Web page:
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Re: `etags' bug?

From: Paul Pogonyshev
Subject: Re: `etags' bug?
Date: Wed, 15 Dec 2004 04:57:32 +0200
User-agent: KMail/1.4.3

> >It seems that behaviour of `etags' is broken.
> Dear Paul, I cannot reproduce the behaviour you observe, neither with
> the stock emacs 21.3 etags nor with the latest etags in the CVS.  It may
> be a platform-dependent bug; I use a Debian system running on i686.
> Before going on to debug it, make sure you are indeed using the latest
> version:
> $ strings ../etags|fgrep 'pot rev'
> @(#) pot revision number is 17.5
> and try to recompile it from scratch, to reduce the possibility that you
> used some unstable library or similar problems.
> If you can reproduce the bug with this version, please contact me, so we
> can find a way to debug this.

I refreshed my CVS working directory and recompiled with optimizations
turned off (`CFLAGS="-g"'.)  The behaviour didn't change.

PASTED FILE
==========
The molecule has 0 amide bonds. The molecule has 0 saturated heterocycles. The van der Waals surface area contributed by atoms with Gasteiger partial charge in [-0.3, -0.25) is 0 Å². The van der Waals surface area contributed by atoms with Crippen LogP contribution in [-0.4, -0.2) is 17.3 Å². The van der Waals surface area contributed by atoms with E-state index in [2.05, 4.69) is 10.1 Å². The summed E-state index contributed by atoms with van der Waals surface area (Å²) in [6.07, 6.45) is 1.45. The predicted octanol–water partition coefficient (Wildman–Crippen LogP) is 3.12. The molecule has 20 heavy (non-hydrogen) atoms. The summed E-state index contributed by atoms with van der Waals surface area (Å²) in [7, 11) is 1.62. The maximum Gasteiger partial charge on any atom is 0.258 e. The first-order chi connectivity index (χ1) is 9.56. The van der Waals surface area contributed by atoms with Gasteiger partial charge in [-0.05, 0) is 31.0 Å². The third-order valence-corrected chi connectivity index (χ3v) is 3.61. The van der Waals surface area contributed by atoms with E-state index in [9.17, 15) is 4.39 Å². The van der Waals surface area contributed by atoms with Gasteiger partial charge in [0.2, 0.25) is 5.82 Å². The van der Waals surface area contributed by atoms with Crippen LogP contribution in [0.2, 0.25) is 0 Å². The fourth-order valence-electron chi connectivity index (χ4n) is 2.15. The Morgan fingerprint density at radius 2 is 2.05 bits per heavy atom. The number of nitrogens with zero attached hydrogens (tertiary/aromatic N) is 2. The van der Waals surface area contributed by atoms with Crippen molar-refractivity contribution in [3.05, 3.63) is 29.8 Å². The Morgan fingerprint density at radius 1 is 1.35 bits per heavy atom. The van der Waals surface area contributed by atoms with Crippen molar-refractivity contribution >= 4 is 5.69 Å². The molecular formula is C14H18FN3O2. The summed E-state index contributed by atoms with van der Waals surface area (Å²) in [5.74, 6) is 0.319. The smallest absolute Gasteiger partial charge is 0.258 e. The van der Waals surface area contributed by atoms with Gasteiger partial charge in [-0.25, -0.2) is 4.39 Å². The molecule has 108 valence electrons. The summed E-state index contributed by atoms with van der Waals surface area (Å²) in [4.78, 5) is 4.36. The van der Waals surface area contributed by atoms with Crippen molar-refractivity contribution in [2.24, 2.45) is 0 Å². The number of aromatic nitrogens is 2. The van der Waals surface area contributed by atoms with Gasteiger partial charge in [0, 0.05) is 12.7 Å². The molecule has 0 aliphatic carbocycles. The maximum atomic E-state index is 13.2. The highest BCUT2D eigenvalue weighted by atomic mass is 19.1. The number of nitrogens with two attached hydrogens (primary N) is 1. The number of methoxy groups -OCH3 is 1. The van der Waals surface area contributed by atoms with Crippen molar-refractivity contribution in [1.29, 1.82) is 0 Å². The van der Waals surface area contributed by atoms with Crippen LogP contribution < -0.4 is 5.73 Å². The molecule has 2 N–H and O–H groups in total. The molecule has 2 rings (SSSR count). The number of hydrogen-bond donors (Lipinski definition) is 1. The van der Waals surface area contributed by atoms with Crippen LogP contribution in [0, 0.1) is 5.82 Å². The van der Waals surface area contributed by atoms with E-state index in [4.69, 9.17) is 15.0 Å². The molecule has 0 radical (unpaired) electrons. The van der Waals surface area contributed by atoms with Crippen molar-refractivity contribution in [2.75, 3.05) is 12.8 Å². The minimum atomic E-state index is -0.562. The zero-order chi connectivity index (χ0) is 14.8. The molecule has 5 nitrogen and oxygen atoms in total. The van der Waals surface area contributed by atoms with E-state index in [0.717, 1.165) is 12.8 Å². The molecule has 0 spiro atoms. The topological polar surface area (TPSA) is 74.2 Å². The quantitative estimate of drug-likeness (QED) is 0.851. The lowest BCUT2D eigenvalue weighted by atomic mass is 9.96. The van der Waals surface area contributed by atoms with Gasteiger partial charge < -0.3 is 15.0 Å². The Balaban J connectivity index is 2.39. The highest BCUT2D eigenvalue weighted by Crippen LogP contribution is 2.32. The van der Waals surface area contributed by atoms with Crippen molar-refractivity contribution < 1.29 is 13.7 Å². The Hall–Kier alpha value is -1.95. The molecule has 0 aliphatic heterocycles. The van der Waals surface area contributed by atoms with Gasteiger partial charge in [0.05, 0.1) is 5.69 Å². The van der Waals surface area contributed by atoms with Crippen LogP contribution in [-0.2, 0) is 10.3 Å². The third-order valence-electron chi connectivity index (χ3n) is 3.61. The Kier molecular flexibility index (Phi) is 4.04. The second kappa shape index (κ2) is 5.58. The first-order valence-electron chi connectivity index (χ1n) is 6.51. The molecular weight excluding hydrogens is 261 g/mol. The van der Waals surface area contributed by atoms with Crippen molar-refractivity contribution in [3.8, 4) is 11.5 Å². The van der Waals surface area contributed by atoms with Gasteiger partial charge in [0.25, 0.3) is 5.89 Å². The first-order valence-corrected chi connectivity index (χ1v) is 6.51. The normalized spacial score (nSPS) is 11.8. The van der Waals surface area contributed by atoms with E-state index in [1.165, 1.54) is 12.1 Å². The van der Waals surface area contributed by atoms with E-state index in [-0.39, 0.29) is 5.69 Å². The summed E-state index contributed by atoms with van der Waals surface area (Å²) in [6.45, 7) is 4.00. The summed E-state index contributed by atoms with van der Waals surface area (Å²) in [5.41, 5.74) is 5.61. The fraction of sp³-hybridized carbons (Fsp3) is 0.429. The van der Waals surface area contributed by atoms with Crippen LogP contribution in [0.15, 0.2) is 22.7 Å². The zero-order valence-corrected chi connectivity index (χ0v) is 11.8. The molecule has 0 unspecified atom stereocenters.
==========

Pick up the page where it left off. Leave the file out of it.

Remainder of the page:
I tried a little debugging and I don't understand how the behaviour could
be as documented.  Function main() basically looks like this:

  while ((opt = getopt_long (...)) != EOF)
    switch (opt)
        /* store `--language' and `--regex' arguments in `argbuffer' */

  for (; optind < argc; optind++)
      /* store filenames in `argbuffer' */

Now, I cannot understand how this code can distinguish between

        --language none file1 --language auto file2


        --language none --language auto file1 file2

_in principle_.

Yet in the man page we have

        -l language, --language=language
                Parse  the  following  files  according  to  the  given
                language.  More than one such options may be intermixed
                with  filenames.   Use --help  to  get  a  list of  the
                available   languages   and   their  default   filename
                extensions.  The `auto' language can be used to restore
                automatic detection of language based on the file name.
                The  `none' language  may be  used to  disable language
                parsing  altogether; only  regexp matching  is  done in
                this case (see the --regex option).

Maybe I'm really missing something fundamental.


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